Though there is little data on why people on a carnivore diet get leg cramps, it is thought to be the result of electrolyte imbalance. Excess levels of stress can also contribute.
Other than taking electrolytes, the best thing to do is rest. Once your body adapts to the new type of food, your cramps will likely disappear.
Suddenly depriving your body of carbohydrates when starting the carnivore diet can give you strong feelings of nausea. The feeling could last for several days to more than a week.
This side effect is linked to low blood sugar levels and a change in the gut. Change in the composition of the gut microbiome through complex interactions with the brain contributes to nausea, and the upregulation of enzymes needed to digest high amounts of fats takes some time.
Stay hydrated, rest, and eat as much healthy fat as possible to speed up the transition.
Heart palpitations on the carnivore diet feel like a serious side effect, but the causes are usually mild.
Palpitations are audible heartbeats that give you the feeling of an abnormally fast and pounding heart. The way our heart pumps is greatly affected by the volume of fluids and electrolytes in our body.
Decreased fluids make the heart beat faster and stronger to ensure that every body organ gets enough blood and oxygen. If your fluids are low, that means you’ve lost electrolytes.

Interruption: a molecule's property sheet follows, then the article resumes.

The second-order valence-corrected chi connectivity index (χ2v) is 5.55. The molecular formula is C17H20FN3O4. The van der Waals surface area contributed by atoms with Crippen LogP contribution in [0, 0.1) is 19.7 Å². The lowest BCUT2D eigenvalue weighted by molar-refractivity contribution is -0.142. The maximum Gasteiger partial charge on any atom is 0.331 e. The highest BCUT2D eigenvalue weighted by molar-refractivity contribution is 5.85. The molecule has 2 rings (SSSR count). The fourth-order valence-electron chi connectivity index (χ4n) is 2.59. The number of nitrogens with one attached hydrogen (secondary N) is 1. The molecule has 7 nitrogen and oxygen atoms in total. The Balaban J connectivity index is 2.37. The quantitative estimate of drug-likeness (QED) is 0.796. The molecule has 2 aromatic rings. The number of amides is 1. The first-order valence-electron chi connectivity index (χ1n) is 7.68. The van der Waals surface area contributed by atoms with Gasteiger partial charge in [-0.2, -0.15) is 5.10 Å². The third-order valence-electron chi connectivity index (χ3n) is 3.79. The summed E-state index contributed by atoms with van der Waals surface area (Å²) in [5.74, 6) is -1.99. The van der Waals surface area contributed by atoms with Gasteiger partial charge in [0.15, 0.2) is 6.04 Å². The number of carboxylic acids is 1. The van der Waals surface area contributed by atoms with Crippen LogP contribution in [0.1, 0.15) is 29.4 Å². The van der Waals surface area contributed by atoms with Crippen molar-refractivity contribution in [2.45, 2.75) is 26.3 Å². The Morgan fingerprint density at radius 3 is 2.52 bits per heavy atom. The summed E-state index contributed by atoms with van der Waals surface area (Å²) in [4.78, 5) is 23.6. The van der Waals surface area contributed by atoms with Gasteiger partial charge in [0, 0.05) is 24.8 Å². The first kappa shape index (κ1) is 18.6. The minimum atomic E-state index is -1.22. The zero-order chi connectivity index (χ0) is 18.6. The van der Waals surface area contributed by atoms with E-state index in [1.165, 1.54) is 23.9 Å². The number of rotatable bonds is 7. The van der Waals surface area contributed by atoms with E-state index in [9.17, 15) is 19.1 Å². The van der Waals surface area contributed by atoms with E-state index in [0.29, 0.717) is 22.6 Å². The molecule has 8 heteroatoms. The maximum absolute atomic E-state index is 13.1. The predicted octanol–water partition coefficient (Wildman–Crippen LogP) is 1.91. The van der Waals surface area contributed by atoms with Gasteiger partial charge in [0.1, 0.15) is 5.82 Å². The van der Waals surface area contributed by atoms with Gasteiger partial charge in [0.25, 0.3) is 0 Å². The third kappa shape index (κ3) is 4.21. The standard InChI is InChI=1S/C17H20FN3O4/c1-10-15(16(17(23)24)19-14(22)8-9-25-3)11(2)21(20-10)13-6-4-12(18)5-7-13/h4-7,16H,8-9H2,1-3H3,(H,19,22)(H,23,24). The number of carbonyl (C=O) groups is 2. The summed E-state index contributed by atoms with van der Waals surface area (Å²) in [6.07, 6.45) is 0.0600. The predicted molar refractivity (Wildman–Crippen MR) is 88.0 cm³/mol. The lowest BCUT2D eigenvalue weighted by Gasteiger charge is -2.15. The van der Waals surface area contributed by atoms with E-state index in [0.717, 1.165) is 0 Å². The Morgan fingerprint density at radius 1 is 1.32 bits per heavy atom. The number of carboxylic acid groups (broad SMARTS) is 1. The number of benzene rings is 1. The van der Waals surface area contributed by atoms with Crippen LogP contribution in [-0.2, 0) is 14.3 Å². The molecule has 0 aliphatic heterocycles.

Therefore, the best way to stop heart palpitations is to rehydrate and increase your electrolyte intake.
One of the most difficult parts of adapting to the carnivore diet is giving up sugar if you’ve been used to eating a high-carb diet with lots of snacks and junk food. Expect strong sugar cravings when you start the diet.
The cravings are the result of low blood sugar. Insulin shuts off fat metabolism by decreasing lipolysis and increasing the tissue’s triacylglycerol and fatty acid synthesis. This decreases your energy levels, and you get strong sugar cravings.
Whatever you do, don’t give in and eat something sweet. The carnivore diet works because it’s almost zero-carb. Even though honey is allowed on the carnivore diet, it’s best to avoid it within the first few weeks as it might make your cravings worse. Stick to just meat and salt.
Long-Term Side Effects
Long-term side effects on the carnivore diet are rare. In reality, eating only animal products treats many health issues because of how the carnivore diet decreases inflammation in the body.
However, some people do notice the following due to pre-existing health issues, or poor food choices.
Potential Vitamin Deficiencies
If you eat a nose-to-tail carnivore diet that includes a whole list organ meats, you’ll get all the nutrients you need. However, if you’re not eating foods like beef liver, and are mostly eating low-quality meat or processed meat products, there is a chance of nutrient deficiencies.
Many people do just fine eating only beef and salt (known as the Lion Diet) because it improves how the body actually absorbs nutrients from food. Others though might miss certain nutrients that aren’t as prevalent in meat, like Vitamin C and Vitamin K.